In probability theory, heavy-tailed distributions are probability distributions whose tails are not exponentially bounded: that is, they have heavier tails than the exponential distribution. In many applications it is the right tail of the distribution that is of interest, but a distribution may have a heavy left tail, or both tails may be heavy.
There are three important subclasses of heavy-tailed distributions, the fat-tailed distributions, the long-tailed distributions and the subexponential distributions. In practice, all commonly used heavy-tailed distributions belong to the subexponential class.
There is still some discrepancy over the use of the term heavy-tailed. There are two other definitions in use. Some authors use the term to refer to those distributions which do not have all their power moments finite; and some others to those distributions that do not have a variance. The definition given in this article is the most general in use, and includes all distributions encompassed by the alternative definitions, as well as those distributions such as log-normal that possess all their power moments, yet which are generally acknowledged to be heavy-tailed. (Occasionally, heavy-tailed is used for any distribution that has heavier tails than the normal distribution.)
Definition of heavy-tailed distribution 
This is also written in terms of the tail distribution function
The definitions of heavy-tailed for left-tailed or two tailed distributions are similar.
Definition of long-tailed distribution 
This has the intuitive interpretation for a right-tailed long-tailed distributed quantity that if the long-tailed quantity exceeds some high level, the probability approaches 1 that it will exceed any other higher level: if you know the situation is bad, it is probably worse than you think.
All long-tailed distributions are heavy-tailed, but the converse is false, and it is possible to construct heavy-tailed distributions that are not long-tailed.
Subexponential distributions 
Subexponentiality is defined in terms of convolutions of probability distributions. For two independent, identically distributed random variables with common distribution function the convolution of with itself, is defined, using Lebesgue–Stieltjes integration, by:
The n-fold convolution is defined in the same way. The tail distribution function is defined as .
A distribution on the positive half-line is subexponential if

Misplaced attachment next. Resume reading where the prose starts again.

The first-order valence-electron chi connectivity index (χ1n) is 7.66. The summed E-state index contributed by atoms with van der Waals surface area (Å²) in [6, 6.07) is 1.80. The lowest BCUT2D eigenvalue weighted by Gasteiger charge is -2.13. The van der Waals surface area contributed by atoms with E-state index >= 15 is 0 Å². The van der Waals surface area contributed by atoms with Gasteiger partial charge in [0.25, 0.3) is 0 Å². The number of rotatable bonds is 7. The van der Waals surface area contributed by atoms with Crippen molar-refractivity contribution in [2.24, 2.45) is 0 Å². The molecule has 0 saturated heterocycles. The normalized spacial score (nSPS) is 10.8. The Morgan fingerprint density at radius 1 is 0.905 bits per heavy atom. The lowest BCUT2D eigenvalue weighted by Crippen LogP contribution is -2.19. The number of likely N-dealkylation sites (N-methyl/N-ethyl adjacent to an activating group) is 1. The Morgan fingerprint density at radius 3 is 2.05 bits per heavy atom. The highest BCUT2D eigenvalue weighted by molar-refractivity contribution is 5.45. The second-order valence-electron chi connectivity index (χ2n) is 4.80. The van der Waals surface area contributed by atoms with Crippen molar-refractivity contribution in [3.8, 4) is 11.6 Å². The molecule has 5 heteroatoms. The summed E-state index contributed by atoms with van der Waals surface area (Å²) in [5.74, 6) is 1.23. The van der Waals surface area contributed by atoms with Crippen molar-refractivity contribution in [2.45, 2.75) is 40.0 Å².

This implies that, for any ,
This is often known as the principle of the single big jump.
A distribution on the whole real line is subexponential if the distribution is. Here is the indicator function of the positive half-line. Alternatively, a random variable supported on the real line is subexponential if and only if is subexponential.
All subexponential distributions are long-tailed, but examples can be constructed of long-tailed distributions that are not subexponential.
Common heavy-tailed distributions 
All commonly used heavy-tailed distributions are subexponential.
Those that are one-tailed include:
- the Pareto distribution;
- the Log-normal distribution;
- the Lévy distribution;
- the Weibull distribution with shape parameter less than 1;
- the Burr distribution;
- the log-gamma distribution;
- the log-Cauchy distribution, sometimes described as having a "super-heavy tail" because it exhibits logarithmic decay producing a heavier tail than the Pareto distribution.
Those that are two-tailed include:
- The Cauchy distribution, itself a special case of both the stable distribution and the t-distribution;
- The family of stable distributions, excepting the special case of the normal distribution within that family. Some stable distributions are one-sided (or supported by a half-line), see e.g. Lévy distribution. See also financial models with long-tailed distributions and volatility clustering.
- The t-distribution.
- The skew lognormal cascade distribution.
Estimating the tail-index 
Pickands tail-index 
With a random sequence of independent and same density function , the Maximum Attraction Domain of the generalized extreme value density , where . If and , then the Pickands tail-index estimation is :
where . This estimator converge in probability to .
Hill tail-index 
With a random sequence of independent and same density function , the Maximum Attraction Domain of the generalized extreme value density , where . If and , then the Hill tail-index estimation is :
where . This estimator converge in probability to .
See also 
- Asmussen, Søren (2003). Applied probability and queues. Berlin: Springer. ISBN 978-0-387-00211-8.
- Rolski, Schmidli, Scmidt, Teugels, Stochastic Processes for Insurance and Finance, 1999
- Embrechts, Paul; Claudia Klüppelberg; Mikosch, Thomas (1997). Modelling Extremal Events for Insurance and Finance. Berlin: Springer. ISBN 978-3-540-60931-5.
- Foss, Konstantopolous, Zachary, "Discrete and continuous time modulated random walks with heavy-tailed increments", Journal of Theoretical Probability, 20 (2007), No.3, 581—612
- Willekens, E. Subexponentiality on the real line. Technical Report, K.U. Leuven(1986)
- Falk, M., Hüsler, J. & Reiss, R. (2010). Laws of Small Numbers: Extremes and Rare Events. Springer. p. 80. ISBN 978-3-0348-0008-2.
- Alves, M.I.F., de Haan, L. & Neves, C. (March 10, 2006). "Statistical inference for heavy and super-heavy tailed distributions".
- John P. Nolan (2009). "Stable Distributions: Models for Heavy Tailed Data" (PDF). Retrieved 2009-02-21.
- Stephen Lihn (2009). "Skew Lognormal Cascade Distribution".